Amy Dixon relies on a guide dog to help her get around despite limited vision, but the Greenwich resident was forced to protect her companion recently after she says the dog was attacked by an off-leash dog in Darien.

Dixon -- who works in the restaurant industry and calls herself the "Blind Sommelier" -- was in Darien on business Sunday, and was on her way back to the train station with her Labrador retriever, Elvis, when another dog walked toward them.

In a flash, the other animal, which Dixon said was likely a cattle dog, yanked Elvis to the ground. Dixon says she lunged to protect her dog, spraining her ankle in the process.

Dixon then called the police, and said the other dog owner shouted her name and address before quickly leaving.

A Darien Police spokesman could not be reached for comment Wednesday.

Dixon, 37, said she plans to press charges against the owner, who violated a town law that requires dogs to be kept on leashes while on public property.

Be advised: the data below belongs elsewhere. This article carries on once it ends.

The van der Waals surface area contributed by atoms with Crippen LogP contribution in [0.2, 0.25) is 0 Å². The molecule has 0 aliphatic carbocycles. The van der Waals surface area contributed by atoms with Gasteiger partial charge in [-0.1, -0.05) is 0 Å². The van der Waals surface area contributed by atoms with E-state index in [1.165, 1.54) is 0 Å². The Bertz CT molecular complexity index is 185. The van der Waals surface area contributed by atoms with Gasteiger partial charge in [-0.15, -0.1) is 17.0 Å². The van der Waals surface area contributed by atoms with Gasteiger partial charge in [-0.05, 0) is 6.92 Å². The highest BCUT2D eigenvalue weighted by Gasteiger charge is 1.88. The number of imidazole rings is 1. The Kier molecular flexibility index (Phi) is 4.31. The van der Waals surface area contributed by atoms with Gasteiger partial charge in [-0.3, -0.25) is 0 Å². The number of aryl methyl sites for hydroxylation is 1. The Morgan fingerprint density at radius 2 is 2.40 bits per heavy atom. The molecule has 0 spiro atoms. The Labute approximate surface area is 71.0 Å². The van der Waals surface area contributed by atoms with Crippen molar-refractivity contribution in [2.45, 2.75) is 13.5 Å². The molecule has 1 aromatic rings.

The situation is even more harrowing for people like Dixon, who depend on service dogs to maintain their independence. Dixon developed uveitis, an autoimmune disease involving the eye, at age 22, and has since lost the majority of her vision. She got Elvis four years ago from Guiding Eyes for the Blind. The nonprofit, based in Yorktown Heights, N.Y., extensively trains the service dogs, which are given to people who need them.

"There's a leash law for a reason," Dixon said. "Obviously, somebody who is disabled is not going to be able to defend themselves from a loose dog."

The organization sent a staff member to Dixon's house after the alleged attack.

Dixon said Elvis is physically OK, but will require some extra training to make sure the attack won't prevent him from doing his job.

Dixon said she will limit Elvis's exposure to other dogs that he doesn't know for next few weeks, and limit her travel.

Michelle Brier, a spokeswoman for Guiding Eyes for the Blind, said guide dogs aren't attacked frequently, but when they are, it can be harrowing for both the owner and the dogs, whose stable dispositions make it difficult for the service animals to defend themselves.

"They're not at all trained for protection in any way," Brier said.

While the situation could have been worse, Dixon said the attack has shaken her.

"I encounter dozens of dogs every day in downtown Greenwich," Dixon said. "The No. 1 reason I moved here (was) because I don't have car. I can get everywhere I need to on foot, and now I'm afraid to leave the house."

In the meantime, Dixon said she is working with state Rep. Alfred Camillo, R-151st District, on legislation that would require dog owners to acknowledge that they have read local leash laws when licensing their dogs.; 203-625-4439;